You know well that polarization effects due to interaction between PMD and PDL can significantly impair optical fiber transmission systems. When PMD and PDL are both present they interact must be studied together. Emulating of PMD and PDL is one way to test and verify new transmission systems in the presence of PMD and PDL effects. Polarization effects emulation play a useful role, since it is possible to examine a large ensemble of system states far more rapidly than in a test bed with commercially available fiber optics. The polarization effects emulation devices can be split into two groups: statistical and deterministic emulators. Devices which are intended to mimic the random statistical behavior of a long single mode fiber links are termed as statistical emulators. Statistical polarization effect emulators should accurately reproduce the statistics of the polarization effect that a signal would see on a real link, as well as have good stability and repeatability. Devices that map the polarization effect space to the emulator settings and predictably generate the desired values are generally termed as deterministic emulators.

We typically have PMD and PDL statistical emulators and PDL deterministic emulators. Through pure statistical nature of the PMD effect, the PMD deterministic emulators should not be used for an optical communication systems testing.

Each statistical emulator that realistically simulates real optical fiber links should fulfil two criteria [6]:

1. Differential Group Delay should be Maxwellian distributed at any fixed optical frequency. This condition is also valid for the PDL effect. In the absence of the PMD the PDL distribution is Rayleigh distribution. But in the presence of PMD the PDL distribution is closed to Maxwellian distribution. Thus the PDL distribution in real optical fiber links can be also approximated by a Maxwellian function.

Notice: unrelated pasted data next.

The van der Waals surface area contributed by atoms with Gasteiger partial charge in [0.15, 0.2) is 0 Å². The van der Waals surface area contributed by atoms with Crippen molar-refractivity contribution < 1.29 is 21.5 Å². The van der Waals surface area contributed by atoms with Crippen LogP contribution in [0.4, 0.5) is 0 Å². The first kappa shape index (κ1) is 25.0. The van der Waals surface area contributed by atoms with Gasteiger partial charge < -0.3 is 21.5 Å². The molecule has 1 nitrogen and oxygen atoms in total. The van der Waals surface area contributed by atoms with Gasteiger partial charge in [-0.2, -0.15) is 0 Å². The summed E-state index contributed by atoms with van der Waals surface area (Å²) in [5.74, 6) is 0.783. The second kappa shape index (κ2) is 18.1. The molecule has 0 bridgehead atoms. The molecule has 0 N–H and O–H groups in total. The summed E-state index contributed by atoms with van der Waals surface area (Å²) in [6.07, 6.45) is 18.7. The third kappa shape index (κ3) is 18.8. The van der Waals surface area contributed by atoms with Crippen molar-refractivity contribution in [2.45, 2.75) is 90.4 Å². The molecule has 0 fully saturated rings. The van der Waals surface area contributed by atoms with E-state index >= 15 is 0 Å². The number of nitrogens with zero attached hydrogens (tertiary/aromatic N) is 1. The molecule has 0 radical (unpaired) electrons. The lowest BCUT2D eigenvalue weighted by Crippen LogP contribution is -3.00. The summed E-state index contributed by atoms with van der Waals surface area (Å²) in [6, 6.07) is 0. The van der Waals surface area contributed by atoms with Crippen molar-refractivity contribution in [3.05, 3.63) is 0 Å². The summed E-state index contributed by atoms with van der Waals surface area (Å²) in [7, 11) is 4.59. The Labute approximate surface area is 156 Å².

2. Frequency AutoCorrelation Function (ACF) of PMD and PDL vectors should tend toward zero as the frequency separation increases; so called Autocorrelation Function Background (BAC) should be lower than 10 %. Autocorrelation Function Background is defined as the mean absolute deviation of the ACF from the expected (mean) value of ACF for the frequencies larger than the autocorrelation bandwidth where the frequency autocorrelation bandwidth of the ACF is the frequency at the half of the variation of the ACF.

In [23] is demonstrated that 15 rotated polarization elements (e.g. sections of polarization maintaining fiber) realistically simulate the DGD and PDL distribution and BAC of real optical fiber links. Below, results for statistical emulator consisting of 15 rotated polarization elements. Figure 25 shows the histograms of DGD and PDL. For the statistical PMD emulator the DGD distribution is always indistinguishable from theoretical Maxwellian distribution. In turn, the PDL distribution (in the presence of PMD) is similar to Maxwellian distribution [24].

The theoretical and normalized ACF for both PMD and PDL vectors is shown in Figure 26.

Now, coming to to the PDL emulator, the simplest deterministic PDL emulator consists of tilted glass plate. The transmission coeffcients of a dielectric surface between two media were derived by Fresnel. They field the orthogonal component i.e. perpendicular coeffcient (Ts) and parallel coeffcient (Tp) to the plane of incidence [25]:

Ts=nscos(ξt)cos(ξi)|ts|2,E69
Tp=nscos(ξt)cos(ξi)|tp|2,E70

where:

ts=2cos(ξi)cos(ξi)+nscos(ξt),E71
tp=2cos(ξi)cos(ξt)+nscos(ξi),E72
ξt=arcsin(sin(ξi)ns).E73

For above equations (69-73): angle ξi is the angle of incidence, angle ξt is the angle of refraction, ns is the index of glass refraction. We assume that the index of air refraction is equal to 1.

Next, the PDL value is given by the following relation:

PDL[dB]=10log10(TsTp).E74

The PDL value is strong dependent on the angle of incidence. Figure 27 presents PDL in function of this angle. These PDL values are typically for some optical components which are used for optical fiber communication technologies.

In conclusion, polarization issues become very important especially for long haul and high bit rate lightwave communication systems for which polarization effects, first of all, polarization mode dispersion and polarization dependent loss, become limiting factor. Optical fiber polarization phenomena must be taken into account during planning, installing and monitoring optical fiber communication systems. Additionally, the fast evolution of optical fiber transmission technologies requires powerful analysis and testing tools that must provide information about all relevant polarization phenomena in optical fiber links.

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Krzysztof Perlicki (February 25th 2015). Polarization Effects in Optical Fiber Links, Advances in Optical Fiber Technology: Fundamental Optical Phenomena and Applications, Moh Yasin, Hamzah Arof and Sulaiman Wadi Harun, IntechOpen, DOI: 10.5772/59000. Available from: